The Seahawks host the Dallas Cowboys to CenturyLink Field this Sunday in their home opener, and will be faced with a very tough challenge in their attempt to get into the win column. The Cowboys, when healthy, are one of the most stacked offensive groups in the NFL - Tony Romo, Jason Witten, Dez Bryant, DeMarco Murray, and Miles Austin headline the group that also features up-and-comer Kevin Ogletree, steady veteran Felix Jones, and Pro-Bowl caliber fullback Lawrence Vickers. I doubt many people are looking past Dallas at this point, but it might be said that many underestimate what this offense can do when they're clicking (and it showed in Week 1 when they beat the reigning champion New York Giants in their own building).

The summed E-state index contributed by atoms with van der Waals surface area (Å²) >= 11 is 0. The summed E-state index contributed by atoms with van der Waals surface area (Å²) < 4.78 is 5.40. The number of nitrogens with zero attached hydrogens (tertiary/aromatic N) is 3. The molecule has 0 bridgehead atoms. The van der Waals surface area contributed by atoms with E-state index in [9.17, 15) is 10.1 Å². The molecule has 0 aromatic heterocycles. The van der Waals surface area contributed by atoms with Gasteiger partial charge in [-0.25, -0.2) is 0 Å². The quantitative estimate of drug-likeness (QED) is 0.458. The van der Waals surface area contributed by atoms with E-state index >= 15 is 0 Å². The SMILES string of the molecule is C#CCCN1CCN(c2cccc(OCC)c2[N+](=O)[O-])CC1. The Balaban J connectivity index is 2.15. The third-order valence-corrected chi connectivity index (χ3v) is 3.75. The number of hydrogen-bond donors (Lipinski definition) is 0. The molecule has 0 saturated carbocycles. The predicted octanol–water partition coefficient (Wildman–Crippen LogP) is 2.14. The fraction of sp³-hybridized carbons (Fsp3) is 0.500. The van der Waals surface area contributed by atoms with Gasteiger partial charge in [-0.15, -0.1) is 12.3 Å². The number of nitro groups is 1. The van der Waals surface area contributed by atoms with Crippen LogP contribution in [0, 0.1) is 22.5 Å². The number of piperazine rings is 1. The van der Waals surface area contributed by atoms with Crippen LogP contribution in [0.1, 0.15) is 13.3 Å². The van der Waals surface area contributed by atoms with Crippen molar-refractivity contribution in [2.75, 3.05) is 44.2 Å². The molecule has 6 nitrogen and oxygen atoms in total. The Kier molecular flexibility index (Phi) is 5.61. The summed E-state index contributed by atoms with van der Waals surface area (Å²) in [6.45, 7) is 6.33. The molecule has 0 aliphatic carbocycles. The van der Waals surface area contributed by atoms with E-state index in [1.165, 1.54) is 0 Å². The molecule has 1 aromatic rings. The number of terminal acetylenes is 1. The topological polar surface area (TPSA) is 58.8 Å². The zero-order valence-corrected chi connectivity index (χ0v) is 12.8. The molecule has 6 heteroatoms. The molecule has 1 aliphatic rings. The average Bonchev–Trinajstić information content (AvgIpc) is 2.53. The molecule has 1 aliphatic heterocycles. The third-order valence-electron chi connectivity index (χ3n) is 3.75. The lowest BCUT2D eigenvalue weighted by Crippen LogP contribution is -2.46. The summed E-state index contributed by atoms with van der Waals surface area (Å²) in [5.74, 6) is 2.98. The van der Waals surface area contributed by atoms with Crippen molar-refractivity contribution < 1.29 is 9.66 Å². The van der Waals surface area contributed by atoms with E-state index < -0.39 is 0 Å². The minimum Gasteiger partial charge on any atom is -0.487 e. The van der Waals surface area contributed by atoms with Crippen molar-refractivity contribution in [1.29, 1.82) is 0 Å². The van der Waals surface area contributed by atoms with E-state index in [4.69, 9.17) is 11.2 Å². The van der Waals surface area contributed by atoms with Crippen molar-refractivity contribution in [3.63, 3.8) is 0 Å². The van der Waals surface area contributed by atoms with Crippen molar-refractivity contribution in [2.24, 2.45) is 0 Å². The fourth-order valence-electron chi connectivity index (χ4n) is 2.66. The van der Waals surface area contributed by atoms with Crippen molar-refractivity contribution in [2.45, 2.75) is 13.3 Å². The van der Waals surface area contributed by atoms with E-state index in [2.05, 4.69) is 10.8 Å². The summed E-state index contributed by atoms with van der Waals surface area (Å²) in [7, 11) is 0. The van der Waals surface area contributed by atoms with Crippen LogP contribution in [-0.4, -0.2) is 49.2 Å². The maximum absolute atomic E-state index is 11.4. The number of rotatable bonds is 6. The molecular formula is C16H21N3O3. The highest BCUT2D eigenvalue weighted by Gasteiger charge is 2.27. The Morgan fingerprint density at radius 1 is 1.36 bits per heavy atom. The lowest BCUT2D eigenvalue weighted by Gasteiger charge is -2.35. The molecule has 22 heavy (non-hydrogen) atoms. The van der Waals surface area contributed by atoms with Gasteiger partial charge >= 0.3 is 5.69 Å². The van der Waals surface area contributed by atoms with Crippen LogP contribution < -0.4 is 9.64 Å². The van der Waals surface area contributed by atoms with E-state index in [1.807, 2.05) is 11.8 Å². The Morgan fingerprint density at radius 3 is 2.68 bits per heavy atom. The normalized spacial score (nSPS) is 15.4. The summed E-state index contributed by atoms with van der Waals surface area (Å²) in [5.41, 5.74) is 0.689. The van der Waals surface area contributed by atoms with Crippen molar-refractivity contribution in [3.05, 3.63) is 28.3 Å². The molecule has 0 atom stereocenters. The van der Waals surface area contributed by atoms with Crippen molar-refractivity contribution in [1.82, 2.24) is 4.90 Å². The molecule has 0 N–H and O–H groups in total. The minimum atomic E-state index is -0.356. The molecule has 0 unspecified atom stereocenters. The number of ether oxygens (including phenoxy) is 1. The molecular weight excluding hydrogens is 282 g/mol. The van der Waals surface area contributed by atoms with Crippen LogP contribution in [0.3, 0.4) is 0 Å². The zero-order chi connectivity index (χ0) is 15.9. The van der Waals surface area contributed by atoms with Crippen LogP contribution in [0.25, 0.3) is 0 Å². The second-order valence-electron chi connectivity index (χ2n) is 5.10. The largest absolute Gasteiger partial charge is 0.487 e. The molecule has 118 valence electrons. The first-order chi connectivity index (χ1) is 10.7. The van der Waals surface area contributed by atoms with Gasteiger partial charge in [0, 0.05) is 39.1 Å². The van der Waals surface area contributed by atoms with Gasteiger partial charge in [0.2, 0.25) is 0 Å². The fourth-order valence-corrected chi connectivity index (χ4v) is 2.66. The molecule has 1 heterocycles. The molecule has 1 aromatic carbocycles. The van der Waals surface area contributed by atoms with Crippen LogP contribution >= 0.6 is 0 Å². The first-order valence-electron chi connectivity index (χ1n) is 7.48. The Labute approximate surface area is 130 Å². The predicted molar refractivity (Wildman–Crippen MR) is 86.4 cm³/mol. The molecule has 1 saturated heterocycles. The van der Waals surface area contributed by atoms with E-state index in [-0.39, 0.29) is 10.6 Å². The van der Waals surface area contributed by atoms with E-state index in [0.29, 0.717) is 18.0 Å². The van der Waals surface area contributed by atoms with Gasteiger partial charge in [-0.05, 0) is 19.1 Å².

Tony Romo, despite being 'that guy that fumbled that snap/hold,' has developed into a borderline elite talent at the quarterback position over the past few seasons. Romo was a shade off of 4,000 yards passing last season on a 67% completion percentage, with 31 touchdown passes to just 10 picks. It may be an overlooked fact that Romo has been ranked in the top-10 of passing DVOA every year he's started for the Cowboys, according to Football Outsiders' tracking. Romo has a funny reputation as a guy that can't finish in the playoffs and all that, but guess what -- it's Week 2. Don't underestimate how badly he can shred up a defense, particularly if the Seahawks' cannot get pressure.